It's strange to step back into the world of my stuff, that someone else has been living in for the last 10 weeks. It's equally strange to finally wipe the gin stains off the floor, and clean the corners of a world that I had wanted to preserve when I left three months ago. Now that I can more easily accept his absence from the world, I'm left in this house without a home. Here I stand in a structure that has sheltered many different loves, lots of different laughter, and supported me through the rise and falls of my last relationships...and yet here, the most homely place I've had for the last 10 years, is feeling unfamiliar, and inadequate to the sweet simplicity of my tent filled with a book, Sid's pillow and my sleeping bag.
This song has been playing incessintly in my head for the last 4 months:
I've only lived here two and a half years, and there are echoes of previous partners, fiances, lovers, best friends, new acquaintances... Shelves are full of someone else's books, closets with stacks of Sid's clothes and computers, waiting for a quiet cold day... a crooked poster from last summer's subletter that has mocked me for months, and yet all of these things are shadows of the life and love that have been breathed into this small space.
So I'm settling back in, but with a strange unfamiliarity that I've never felt in this space. When I moved in, I made it my happy home. I've shared it and cleaned more than my share of it. Most of my stuff is where I left it, including labels to ensure that even visitors adhere to my organization needs. I spent much of the summer in a little cabin, moving in and out of my backpack depending on the day's adventure, and I was sort of inspired by it. I carried my day-pack with me everywhere, and it always had my basic essentials- 7 journals, colored pens, food, water, sunscreen, camera, chapstick, freeze-dried strawberries in a glass jar, first aid, a jump drive, a compass, my wallet, a letter so belated my last words are irrelevant, and a rain coat (that's a lie, I never carry one, but we always make the kids, so I pretend it's in there...This is why I live in NM).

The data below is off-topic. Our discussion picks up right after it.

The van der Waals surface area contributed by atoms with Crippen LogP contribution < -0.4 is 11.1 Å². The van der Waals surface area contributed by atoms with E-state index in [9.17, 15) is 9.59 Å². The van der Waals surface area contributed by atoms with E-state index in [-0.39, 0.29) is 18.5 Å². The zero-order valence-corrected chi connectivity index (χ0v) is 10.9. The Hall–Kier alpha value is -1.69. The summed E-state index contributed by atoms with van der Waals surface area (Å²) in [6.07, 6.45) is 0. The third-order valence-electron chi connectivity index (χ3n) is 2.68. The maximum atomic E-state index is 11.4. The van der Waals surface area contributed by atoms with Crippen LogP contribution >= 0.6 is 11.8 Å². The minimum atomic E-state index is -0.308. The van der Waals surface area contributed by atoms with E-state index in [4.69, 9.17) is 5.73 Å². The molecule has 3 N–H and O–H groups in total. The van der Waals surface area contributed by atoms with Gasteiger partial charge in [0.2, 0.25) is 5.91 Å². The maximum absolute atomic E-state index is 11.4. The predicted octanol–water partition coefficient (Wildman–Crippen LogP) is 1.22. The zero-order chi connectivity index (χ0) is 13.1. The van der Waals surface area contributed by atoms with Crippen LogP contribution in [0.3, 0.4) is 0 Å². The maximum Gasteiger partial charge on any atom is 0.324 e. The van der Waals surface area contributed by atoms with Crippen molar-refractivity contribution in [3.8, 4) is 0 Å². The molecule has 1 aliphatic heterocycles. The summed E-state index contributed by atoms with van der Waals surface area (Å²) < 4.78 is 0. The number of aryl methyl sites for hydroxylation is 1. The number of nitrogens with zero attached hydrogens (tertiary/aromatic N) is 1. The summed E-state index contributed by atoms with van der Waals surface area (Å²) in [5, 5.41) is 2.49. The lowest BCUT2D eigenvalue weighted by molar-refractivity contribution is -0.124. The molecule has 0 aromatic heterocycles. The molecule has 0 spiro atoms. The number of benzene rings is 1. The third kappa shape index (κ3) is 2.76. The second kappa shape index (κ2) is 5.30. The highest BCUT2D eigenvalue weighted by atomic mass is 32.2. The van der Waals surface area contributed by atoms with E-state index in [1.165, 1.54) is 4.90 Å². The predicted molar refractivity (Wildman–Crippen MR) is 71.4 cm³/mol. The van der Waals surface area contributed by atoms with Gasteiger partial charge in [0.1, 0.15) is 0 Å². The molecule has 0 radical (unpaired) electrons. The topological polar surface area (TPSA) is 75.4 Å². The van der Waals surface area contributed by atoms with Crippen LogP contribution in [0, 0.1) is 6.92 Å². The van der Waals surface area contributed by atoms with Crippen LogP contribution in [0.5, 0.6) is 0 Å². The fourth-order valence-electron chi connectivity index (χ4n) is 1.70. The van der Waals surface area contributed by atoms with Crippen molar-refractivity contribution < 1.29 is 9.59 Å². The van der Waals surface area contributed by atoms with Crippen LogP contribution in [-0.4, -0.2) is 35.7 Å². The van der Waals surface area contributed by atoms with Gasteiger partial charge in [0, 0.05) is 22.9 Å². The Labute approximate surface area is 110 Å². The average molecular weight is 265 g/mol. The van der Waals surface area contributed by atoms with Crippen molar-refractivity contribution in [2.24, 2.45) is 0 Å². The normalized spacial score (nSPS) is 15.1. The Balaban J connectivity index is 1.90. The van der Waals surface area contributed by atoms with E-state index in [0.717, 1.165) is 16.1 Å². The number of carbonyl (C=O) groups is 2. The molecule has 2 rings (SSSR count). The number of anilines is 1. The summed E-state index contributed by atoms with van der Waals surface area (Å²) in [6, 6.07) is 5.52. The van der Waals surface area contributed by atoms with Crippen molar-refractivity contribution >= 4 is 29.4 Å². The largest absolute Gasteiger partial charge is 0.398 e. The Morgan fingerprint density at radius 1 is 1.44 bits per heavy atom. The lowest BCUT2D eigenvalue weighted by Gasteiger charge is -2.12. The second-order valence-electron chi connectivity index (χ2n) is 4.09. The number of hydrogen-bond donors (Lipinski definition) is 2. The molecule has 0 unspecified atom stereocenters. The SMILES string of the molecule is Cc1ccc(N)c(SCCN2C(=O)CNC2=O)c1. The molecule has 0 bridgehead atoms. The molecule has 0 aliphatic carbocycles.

It's been strange settling into this world of stuff, so much bigger than my backpack, but a little too big for one person. The environmentalist in me aches to ease my impact by sharing the space... but now that my new roommate (and her partner and dog) has moved in, I'm seeking the solitude of my own space, albeit filled with the material memories of the others.